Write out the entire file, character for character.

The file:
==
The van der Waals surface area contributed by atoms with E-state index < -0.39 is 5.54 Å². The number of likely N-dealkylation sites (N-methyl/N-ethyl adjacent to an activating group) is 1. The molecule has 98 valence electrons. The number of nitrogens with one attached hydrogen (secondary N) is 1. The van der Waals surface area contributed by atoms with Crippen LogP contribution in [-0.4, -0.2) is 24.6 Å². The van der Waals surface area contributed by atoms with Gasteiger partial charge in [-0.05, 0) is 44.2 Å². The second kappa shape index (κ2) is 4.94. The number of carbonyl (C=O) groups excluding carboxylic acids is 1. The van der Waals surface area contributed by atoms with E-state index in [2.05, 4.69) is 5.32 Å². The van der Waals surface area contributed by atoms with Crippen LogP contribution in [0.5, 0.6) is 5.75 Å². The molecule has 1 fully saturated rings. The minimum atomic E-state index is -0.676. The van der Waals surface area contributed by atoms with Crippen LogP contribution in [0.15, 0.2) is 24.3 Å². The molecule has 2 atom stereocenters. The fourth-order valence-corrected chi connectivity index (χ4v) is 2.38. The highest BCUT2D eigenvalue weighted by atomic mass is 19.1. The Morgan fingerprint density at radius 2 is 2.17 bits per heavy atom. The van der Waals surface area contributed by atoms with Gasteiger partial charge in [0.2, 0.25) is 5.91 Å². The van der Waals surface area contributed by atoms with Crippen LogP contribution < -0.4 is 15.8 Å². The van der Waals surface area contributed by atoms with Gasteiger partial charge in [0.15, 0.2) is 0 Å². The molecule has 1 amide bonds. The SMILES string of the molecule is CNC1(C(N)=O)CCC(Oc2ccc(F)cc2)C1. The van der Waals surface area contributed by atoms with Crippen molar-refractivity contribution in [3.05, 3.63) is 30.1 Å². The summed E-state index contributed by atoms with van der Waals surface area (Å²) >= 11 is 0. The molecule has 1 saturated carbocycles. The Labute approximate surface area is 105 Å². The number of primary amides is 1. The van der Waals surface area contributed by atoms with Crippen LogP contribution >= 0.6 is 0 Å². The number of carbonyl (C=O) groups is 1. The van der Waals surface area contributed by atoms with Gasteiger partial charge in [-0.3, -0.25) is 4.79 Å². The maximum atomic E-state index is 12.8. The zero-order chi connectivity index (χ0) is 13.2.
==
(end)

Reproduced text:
The van der Waals surface area contributed by atoms with E-state index < -0.39 is 5.54 Å². The number of likely N-dealkylation sites (N-methyl/N-ethyl adjacent to an activating group) is 1. The molecule has 98 valence electrons. The number of nitrogens with one attached hydrogen (secondary N) is 1. The van der Waals surface area contributed by atoms with Crippen LogP contribution in [-0.4, -0.2) is 24.6 Å². The van der Waals surface area contributed by atoms with Gasteiger partial charge in [-0.05, 0) is 44.2 Å². The second kappa shape index (κ2) is 4.94. The number of carbonyl (C=O) groups excluding carboxylic acids is 1. The van der Waals surface area contributed by atoms with E-state index in [2.05, 4.69) is 5.32 Å². The van der Waals surface area contributed by atoms with Crippen LogP contribution in [0.5, 0.6) is 5.75 Å². The molecule has 1 fully saturated rings. The minimum atomic E-state index is -0.676. The van der Waals surface area contributed by atoms with Crippen LogP contribution in [0.15, 0.2) is 24.3 Å². The molecule has 2 atom stereocenters. The fourth-order valence-corrected chi connectivity index (χ4v) is 2.38. The highest BCUT2D eigenvalue weighted by atomic mass is 19.1. The Morgan fingerprint density at radius 2 is 2.17 bits per heavy atom. The van der Waals surface area contributed by atoms with Gasteiger partial charge in [0.2, 0.25) is 5.91 Å². The van der Waals surface area contributed by atoms with Crippen LogP contribution < -0.4 is 15.8 Å². The van der Waals surface area contributed by atoms with Gasteiger partial charge in [0.15, 0.2) is 0 Å². The molecule has 1 amide bonds. The SMILES string of the molecule is CNC1(C(N)=O)CCC(Oc2ccc(F)cc2)C1. The van der Waals surface area contributed by atoms with Crippen molar-refractivity contribution in [3.05, 3.63) is 30.1 Å². The summed E-state index contributed by atoms with van der Waals surface area (Å²) >= 11 is 0. The molecule has 1 saturated carbocycles. The Labute approximate surface area is 105 Å². The number of primary amides is 1. The van der Waals surface area contributed by atoms with Crippen LogP contribution >= 0.6 is 0 Å². The number of carbonyl (C=O) groups is 1. The van der Waals surface area contributed by atoms with Gasteiger partial charge in [-0.3, -0.25) is 4.79 Å². The maximum atomic E-state index is 12.8. The zero-order chi connectivity index (χ0) is 13.2.